Liverpool Sound and Vision Rating * * * *
Cast: David Mitchell, Liza Tarbuck, Emma Thompson, Gemma Whelen, Paula Wilcox, Harry Enfield, Rosanna Beacock, Dominic Coleman, Tim Downie, Mark Heap, Spencer Jones, Helen Monks, Rob Rouse, Steve Speirs, Joe Willis.
“Be not afraid of greatness”, words to live by and words in which there stands the golden possibility that Ben Elton’s Upstart Crow will gather the same attention bestowed upon the realm of Blackadder, for in the wit and humour of the show stands that greatness, a passion for the bard that never seems to fall out of favour and why should it, for in the greatest of them all lives much to pluck a juicy Christmas tender joint from.
A Christmas Crow takes the life of William Shakespeare and sets it against the tidings of the season, the turning of his fortunes in the court of the Queen and the green eyed monster of jealousy from both those who love him and those who wish to see him destroyed.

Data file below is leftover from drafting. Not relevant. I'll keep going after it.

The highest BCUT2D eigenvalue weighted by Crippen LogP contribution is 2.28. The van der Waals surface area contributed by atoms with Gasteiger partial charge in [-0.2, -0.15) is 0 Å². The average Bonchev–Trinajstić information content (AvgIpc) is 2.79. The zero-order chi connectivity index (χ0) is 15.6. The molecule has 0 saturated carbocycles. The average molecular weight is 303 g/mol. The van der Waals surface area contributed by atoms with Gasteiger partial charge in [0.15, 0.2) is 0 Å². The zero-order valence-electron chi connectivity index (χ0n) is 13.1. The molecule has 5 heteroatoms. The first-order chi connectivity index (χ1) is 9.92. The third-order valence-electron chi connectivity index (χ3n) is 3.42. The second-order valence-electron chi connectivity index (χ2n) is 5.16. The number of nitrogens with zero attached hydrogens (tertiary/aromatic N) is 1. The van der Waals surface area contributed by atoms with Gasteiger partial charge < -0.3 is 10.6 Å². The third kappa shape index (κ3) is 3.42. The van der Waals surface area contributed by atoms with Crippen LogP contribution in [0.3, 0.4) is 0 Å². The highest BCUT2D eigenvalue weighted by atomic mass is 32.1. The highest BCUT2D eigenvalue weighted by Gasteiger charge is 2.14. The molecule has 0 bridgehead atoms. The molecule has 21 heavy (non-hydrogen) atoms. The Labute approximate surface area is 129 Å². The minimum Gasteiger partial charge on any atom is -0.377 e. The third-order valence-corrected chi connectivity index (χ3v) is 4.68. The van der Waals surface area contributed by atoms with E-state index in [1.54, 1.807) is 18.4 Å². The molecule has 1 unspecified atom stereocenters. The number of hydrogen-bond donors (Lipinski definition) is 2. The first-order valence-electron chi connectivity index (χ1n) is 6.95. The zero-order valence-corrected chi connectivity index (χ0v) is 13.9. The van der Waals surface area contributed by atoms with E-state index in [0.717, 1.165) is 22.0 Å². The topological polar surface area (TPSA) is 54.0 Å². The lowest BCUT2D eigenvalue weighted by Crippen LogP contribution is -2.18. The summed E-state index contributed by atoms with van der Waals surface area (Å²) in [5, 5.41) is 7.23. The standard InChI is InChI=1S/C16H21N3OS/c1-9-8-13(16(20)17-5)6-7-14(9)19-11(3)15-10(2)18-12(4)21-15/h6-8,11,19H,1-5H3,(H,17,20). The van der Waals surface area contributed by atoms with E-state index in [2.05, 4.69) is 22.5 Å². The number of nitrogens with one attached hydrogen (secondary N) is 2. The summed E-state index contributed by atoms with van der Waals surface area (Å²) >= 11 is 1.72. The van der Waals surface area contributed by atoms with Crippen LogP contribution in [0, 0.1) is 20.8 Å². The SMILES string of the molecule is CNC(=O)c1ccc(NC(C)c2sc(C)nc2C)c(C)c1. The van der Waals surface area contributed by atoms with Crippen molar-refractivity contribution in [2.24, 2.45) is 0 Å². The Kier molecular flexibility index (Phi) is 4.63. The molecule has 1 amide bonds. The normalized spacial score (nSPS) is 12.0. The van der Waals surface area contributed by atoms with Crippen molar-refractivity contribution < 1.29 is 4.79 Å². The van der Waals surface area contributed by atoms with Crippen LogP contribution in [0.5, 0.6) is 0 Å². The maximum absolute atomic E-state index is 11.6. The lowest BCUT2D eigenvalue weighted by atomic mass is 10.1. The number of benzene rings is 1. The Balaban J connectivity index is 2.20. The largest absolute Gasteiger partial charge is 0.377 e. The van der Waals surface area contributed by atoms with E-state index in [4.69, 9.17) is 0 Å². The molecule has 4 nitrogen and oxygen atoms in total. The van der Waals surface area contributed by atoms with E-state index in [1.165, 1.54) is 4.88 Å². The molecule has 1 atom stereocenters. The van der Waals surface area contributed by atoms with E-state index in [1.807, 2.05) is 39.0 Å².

Eighth Night might not have the same ring to the ears as Twelfth Night but none the less the play is written and the players cast, confusion on stage as the actors get their head around the abundant use of gender role reversing again, a worrying sign according to Shakespeare’s family, and confusion within the home as a reflective Anne Hathaway mused over why he would love her, all is set to the pulse of misrule and in that Ben Elton never fails to shine.
Ben Elton’s finest work for television and indeed in his books is when the misrule is applied, when the turning of world is completely off its natural kilter is to be employed with tremendous wit and the accompanying fart gag, for in misrule we see ourselves as we perhaps truly are. The human spirit which tries to be so pious and understanding, reduced to a cackle of screaming banshee laughter when the ale and the song, the Prosecco and the karaoke starts playing our favourite track, we cannot but help fall about laughing as the head of steam takes us over and it is a joy to behold.
With the talented Emma Thompson adding a touch of the footlights humour and ties that bind in the comedy past as she plays a more thoughtful, reflective Queen Elizabeth and David Mitchell and Liza Tarbuck offering yet again a more human side to the legend of the writer’s life, “Be not afraid of greatness” is never a phrase you could hammer to the door of Ben Elton, it is to the audience that the direction must be shown, for in their appreciation they surely will find Upstart Crow to be one of the best British comedies around.
Ian D. Hall